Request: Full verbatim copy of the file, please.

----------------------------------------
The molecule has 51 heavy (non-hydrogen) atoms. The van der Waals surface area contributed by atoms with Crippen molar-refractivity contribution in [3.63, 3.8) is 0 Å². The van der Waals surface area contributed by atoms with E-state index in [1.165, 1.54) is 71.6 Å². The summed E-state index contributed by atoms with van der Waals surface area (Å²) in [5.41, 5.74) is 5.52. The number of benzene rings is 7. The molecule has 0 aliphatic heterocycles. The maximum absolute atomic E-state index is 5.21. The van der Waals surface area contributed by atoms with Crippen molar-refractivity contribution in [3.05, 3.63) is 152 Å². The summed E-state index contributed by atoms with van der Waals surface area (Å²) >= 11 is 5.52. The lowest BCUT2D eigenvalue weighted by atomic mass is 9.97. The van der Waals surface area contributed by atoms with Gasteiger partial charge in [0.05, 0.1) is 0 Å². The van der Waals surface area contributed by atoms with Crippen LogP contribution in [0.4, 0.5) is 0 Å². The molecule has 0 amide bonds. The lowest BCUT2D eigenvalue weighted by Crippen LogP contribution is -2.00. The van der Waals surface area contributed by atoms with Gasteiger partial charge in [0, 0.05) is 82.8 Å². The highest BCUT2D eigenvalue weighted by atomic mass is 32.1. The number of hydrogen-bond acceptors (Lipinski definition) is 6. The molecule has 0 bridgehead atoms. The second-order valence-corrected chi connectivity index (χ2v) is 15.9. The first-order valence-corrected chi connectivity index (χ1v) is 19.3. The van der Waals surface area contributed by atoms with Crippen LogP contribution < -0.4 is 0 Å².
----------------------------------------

The molecule has 51 heavy (non-hydrogen) atoms. The van der Waals surface area contributed by atoms with Crippen molar-refractivity contribution in [3.63, 3.8) is 0 Å². The van der Waals surface area contributed by atoms with E-state index in [1.165, 1.54) is 71.6 Å². The summed E-state index contributed by atoms with van der Waals surface area (Å²) in [5.41, 5.74) is 5.52. The number of benzene rings is 7. The molecule has 0 aliphatic heterocycles. The maximum absolute atomic E-state index is 5.21. The van der Waals surface area contributed by atoms with Crippen molar-refractivity contribution in [3.05, 3.63) is 152 Å². The summed E-state index contributed by atoms with van der Waals surface area (Å²) >= 11 is 5.52. The lowest BCUT2D eigenvalue weighted by atomic mass is 9.97. The van der Waals surface area contributed by atoms with Gasteiger partial charge in [0.05, 0.1) is 0 Å². The van der Waals surface area contributed by atoms with Crippen LogP contribution in [0.4, 0.5) is 0 Å². The molecule has 0 amide bonds. The lowest BCUT2D eigenvalue weighted by Crippen LogP contribution is -2.00. The van der Waals surface area contributed by atoms with Gasteiger partial charge in [0, 0.05) is 82.8 Å². The highest BCUT2D eigenvalue weighted by atomic mass is 32.1. The number of hydrogen-bond acceptors (Lipinski definition) is 6. The molecule has 0 bridgehead atoms. The second-order valence-corrected chi connectivity index (χ2v) is 15.9. The first-order valence-corrected chi connectivity index (χ1v) is 19.3. The van der Waals surface area contributed by atoms with Crippen LogP contribution < -0.4 is 0 Å².